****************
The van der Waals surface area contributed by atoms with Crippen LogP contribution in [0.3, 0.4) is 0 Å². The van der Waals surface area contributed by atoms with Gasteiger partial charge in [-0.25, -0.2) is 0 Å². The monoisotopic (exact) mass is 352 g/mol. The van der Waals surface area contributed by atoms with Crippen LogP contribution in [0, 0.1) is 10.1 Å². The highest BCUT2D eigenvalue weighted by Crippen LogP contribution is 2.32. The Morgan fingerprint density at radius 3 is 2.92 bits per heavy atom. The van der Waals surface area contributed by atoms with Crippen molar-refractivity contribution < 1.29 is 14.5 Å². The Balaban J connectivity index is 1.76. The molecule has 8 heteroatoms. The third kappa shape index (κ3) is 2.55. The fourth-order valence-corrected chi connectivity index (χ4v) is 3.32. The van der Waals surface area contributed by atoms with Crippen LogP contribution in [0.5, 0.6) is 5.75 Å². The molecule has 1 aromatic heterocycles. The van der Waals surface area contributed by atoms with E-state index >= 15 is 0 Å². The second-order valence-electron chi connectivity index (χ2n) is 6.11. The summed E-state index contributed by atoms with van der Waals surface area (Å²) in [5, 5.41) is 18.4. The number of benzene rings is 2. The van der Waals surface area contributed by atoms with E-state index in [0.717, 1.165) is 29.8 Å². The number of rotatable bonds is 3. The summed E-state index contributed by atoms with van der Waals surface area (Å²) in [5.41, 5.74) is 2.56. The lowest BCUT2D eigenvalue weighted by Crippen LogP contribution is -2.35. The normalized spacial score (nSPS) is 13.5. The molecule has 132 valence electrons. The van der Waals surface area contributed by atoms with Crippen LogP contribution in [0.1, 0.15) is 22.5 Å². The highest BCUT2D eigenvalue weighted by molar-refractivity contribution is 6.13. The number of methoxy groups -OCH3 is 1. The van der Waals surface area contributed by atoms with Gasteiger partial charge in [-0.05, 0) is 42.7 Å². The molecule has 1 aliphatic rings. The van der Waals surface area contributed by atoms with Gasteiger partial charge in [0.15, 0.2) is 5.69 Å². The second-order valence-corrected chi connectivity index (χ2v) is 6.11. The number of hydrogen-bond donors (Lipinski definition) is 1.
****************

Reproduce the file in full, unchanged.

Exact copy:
The van der Waals surface area contributed by atoms with Crippen LogP contribution in [0.3, 0.4) is 0 Å². The van der Waals surface area contributed by atoms with Gasteiger partial charge in [-0.25, -0.2) is 0 Å². The monoisotopic (exact) mass is 352 g/mol. The van der Waals surface area contributed by atoms with Crippen LogP contribution in [0, 0.1) is 10.1 Å². The highest BCUT2D eigenvalue weighted by Crippen LogP contribution is 2.32. The Morgan fingerprint density at radius 3 is 2.92 bits per heavy atom. The van der Waals surface area contributed by atoms with Crippen molar-refractivity contribution < 1.29 is 14.5 Å². The Balaban J connectivity index is 1.76. The molecule has 8 heteroatoms. The third kappa shape index (κ3) is 2.55. The fourth-order valence-corrected chi connectivity index (χ4v) is 3.32. The van der Waals surface area contributed by atoms with Crippen LogP contribution in [0.5, 0.6) is 5.75 Å². The molecule has 1 aromatic heterocycles. The van der Waals surface area contributed by atoms with E-state index >= 15 is 0 Å². The second-order valence-electron chi connectivity index (χ2n) is 6.11. The summed E-state index contributed by atoms with van der Waals surface area (Å²) in [5, 5.41) is 18.4. The number of benzene rings is 2. The van der Waals surface area contributed by atoms with E-state index in [0.717, 1.165) is 29.8 Å². The number of rotatable bonds is 3. The summed E-state index contributed by atoms with van der Waals surface area (Å²) in [5.41, 5.74) is 2.56. The lowest BCUT2D eigenvalue weighted by Crippen LogP contribution is -2.35. The normalized spacial score (nSPS) is 13.5. The molecule has 132 valence electrons. The van der Waals surface area contributed by atoms with Crippen LogP contribution in [0.1, 0.15) is 22.5 Å². The highest BCUT2D eigenvalue weighted by molar-refractivity contribution is 6.13. The number of methoxy groups -OCH3 is 1. The van der Waals surface area contributed by atoms with Gasteiger partial charge in [-0.05, 0) is 42.7 Å². The molecule has 1 aliphatic rings. The van der Waals surface area contributed by atoms with Gasteiger partial charge in [0.15, 0.2) is 5.69 Å². The second-order valence-corrected chi connectivity index (χ2v) is 6.11. The number of hydrogen-bond donors (Lipinski definition) is 1.